An emblem is a device, sign, or article associated with a person or truth; in Catholic piety, e.g., a carpenter’s square is associated with Joseph; an eagle with the evangelist John and with Augustine. In Mennonitism the term has most frequently been used in connection with the bread and cup of the Lord’s Supper, the expression most commonly being the “sacred emblems.” In the Anabaptist-Mennonite tradition the bread and wine are symbols only, the doctrines of transubstantiation and consubstantiation being alike rejected.
In modern times the Mennonite Central Committee emblem has become familiar in Mennonite circles and in relief work—a circle within which is a cross with two clasped hands superimposed over it, along each side heads of grain, and over the cross a dove, together with the words, “In the Name of Christ.” This symbol of peace, love, and service represents the concern to minister to mankind in the name of Christ and in response to His love which moves His children and disciples.
In the Netherlands youth groups like Menniste Bouwers have emblems; on the Dutch hymn-book of 1945, appear the symbols of Lamb and Sun (emblems of the former separated groups of Lamists and Zonists). The Mennonite congregation of Aardenburg has a seal which shows a lamb.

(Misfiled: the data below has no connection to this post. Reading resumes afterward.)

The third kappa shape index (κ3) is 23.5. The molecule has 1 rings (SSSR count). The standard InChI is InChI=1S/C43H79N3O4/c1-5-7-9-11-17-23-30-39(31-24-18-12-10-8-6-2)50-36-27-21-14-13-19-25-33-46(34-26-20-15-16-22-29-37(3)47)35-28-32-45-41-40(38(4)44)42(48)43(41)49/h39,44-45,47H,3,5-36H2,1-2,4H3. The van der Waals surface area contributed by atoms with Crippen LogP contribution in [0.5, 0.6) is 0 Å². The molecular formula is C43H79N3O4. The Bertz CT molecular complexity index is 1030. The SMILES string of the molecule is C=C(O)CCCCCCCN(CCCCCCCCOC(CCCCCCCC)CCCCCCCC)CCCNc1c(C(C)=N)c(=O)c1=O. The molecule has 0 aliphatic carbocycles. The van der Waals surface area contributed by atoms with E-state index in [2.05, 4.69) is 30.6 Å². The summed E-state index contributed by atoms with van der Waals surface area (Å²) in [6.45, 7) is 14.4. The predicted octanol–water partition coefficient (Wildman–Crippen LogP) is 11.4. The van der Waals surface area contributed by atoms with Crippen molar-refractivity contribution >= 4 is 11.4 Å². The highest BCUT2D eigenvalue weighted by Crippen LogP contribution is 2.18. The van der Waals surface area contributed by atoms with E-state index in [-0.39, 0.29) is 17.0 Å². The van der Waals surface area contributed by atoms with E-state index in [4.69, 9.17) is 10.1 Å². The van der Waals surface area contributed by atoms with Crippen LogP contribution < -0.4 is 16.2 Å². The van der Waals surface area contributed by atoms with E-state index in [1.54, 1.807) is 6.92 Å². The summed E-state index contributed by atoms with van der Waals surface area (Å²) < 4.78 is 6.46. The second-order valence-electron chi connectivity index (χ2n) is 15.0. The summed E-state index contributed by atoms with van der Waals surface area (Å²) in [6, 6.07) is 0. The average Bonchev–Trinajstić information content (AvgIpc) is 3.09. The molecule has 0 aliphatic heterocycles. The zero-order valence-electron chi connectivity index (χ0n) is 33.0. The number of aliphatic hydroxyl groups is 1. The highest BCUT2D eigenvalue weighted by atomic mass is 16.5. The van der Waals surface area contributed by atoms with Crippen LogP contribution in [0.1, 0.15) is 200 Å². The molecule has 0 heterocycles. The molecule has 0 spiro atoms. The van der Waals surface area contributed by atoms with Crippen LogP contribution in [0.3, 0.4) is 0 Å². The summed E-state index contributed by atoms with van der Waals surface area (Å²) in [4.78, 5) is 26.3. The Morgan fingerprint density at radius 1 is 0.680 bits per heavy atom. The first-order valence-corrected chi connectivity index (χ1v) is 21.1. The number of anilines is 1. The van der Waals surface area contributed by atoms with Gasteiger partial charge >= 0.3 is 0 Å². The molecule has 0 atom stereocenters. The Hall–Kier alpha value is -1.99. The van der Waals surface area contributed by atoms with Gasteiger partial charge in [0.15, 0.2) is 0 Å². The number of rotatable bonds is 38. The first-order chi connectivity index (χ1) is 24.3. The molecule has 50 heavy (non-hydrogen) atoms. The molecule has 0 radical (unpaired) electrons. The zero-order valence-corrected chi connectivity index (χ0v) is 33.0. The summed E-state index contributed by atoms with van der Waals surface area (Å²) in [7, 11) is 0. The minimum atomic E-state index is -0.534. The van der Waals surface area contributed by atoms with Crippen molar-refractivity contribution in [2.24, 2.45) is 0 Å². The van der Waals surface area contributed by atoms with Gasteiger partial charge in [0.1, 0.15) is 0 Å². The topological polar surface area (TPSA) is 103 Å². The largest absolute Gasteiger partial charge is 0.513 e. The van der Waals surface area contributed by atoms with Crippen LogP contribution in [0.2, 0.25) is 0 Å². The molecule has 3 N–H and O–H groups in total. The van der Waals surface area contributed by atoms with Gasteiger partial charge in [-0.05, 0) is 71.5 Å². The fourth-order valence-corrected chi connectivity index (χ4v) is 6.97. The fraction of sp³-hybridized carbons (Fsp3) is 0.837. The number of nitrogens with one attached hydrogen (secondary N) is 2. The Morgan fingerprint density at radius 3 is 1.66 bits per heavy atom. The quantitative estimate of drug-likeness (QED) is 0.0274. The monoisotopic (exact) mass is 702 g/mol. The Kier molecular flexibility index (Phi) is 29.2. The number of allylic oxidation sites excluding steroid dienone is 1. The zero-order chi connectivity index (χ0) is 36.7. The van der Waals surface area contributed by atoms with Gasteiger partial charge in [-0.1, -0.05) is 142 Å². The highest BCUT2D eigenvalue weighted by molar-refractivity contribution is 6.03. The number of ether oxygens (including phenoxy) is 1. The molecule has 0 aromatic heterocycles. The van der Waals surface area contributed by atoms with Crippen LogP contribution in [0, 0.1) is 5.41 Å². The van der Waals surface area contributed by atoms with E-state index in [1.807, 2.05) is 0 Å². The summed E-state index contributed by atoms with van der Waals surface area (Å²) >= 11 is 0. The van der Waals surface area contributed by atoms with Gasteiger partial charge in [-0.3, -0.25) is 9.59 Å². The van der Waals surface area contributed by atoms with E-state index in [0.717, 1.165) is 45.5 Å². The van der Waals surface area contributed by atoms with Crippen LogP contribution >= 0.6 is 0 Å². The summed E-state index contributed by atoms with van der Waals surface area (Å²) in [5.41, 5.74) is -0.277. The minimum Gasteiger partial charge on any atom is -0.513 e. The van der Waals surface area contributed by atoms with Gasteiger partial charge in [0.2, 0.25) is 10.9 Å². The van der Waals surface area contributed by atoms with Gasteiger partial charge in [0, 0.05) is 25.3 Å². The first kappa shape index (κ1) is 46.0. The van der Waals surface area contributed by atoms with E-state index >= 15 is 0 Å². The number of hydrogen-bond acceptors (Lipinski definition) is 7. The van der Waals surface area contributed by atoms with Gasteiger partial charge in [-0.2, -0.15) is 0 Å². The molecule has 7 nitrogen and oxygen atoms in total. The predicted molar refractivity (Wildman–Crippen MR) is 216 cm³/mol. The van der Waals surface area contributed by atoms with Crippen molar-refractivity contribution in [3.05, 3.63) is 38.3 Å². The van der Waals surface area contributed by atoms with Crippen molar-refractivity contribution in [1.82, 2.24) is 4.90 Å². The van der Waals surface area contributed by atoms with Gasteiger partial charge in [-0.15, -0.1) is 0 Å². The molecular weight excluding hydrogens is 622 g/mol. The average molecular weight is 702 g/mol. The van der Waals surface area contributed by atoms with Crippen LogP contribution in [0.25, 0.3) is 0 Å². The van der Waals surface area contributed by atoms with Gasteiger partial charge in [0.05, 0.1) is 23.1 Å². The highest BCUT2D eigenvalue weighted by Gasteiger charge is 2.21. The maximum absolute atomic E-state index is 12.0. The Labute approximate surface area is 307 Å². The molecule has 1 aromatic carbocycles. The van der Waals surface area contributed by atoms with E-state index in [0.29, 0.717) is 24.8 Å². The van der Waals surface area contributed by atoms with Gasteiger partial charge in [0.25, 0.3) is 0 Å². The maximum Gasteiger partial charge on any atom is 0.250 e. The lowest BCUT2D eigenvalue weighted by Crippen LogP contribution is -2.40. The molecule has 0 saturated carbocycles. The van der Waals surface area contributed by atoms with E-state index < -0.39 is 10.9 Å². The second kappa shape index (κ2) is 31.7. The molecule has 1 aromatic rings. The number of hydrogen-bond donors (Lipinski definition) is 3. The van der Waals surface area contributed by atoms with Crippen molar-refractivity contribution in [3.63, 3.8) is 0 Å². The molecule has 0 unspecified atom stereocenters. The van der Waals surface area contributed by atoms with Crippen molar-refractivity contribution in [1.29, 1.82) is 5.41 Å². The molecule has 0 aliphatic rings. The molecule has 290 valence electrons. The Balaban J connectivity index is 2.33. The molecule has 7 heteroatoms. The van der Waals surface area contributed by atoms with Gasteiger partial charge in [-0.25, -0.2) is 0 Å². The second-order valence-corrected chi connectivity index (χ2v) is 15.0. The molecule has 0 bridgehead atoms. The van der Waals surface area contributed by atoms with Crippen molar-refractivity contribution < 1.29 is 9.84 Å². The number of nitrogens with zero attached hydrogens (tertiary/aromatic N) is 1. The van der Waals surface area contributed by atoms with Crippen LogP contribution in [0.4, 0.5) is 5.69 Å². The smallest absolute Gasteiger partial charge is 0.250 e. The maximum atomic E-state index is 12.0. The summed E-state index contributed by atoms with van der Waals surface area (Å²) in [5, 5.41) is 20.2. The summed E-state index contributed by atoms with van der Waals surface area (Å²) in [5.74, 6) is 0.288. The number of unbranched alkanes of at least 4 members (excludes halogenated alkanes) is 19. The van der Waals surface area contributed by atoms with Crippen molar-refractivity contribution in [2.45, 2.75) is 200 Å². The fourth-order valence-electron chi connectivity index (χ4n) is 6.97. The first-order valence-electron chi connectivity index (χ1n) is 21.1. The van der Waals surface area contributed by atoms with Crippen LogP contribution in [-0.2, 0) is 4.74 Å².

Adapted by permission of Herald Press, Harrisonburg, Virginia, and Waterloo, Ontario, from Mennonite Encyclopedia, Vol. 2, p. 194. All rights reserved. For information on ordering the encyclopedia visit the Herald Press website.
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MLA style: Wenger, John C. "Emblems." Global Anabaptist Mennonite Encyclopedia Online. 1956. Web. 21 May 2013. http://www.gameo.org/encyclopedia/contents/emblems.
APA style: Wenger, John C. (1956). Emblems. Global Anabaptist Mennonite Encyclopedia Online. Retrieved 21 May 2013, from http://www.gameo.org/encyclopedia/contents/emblems.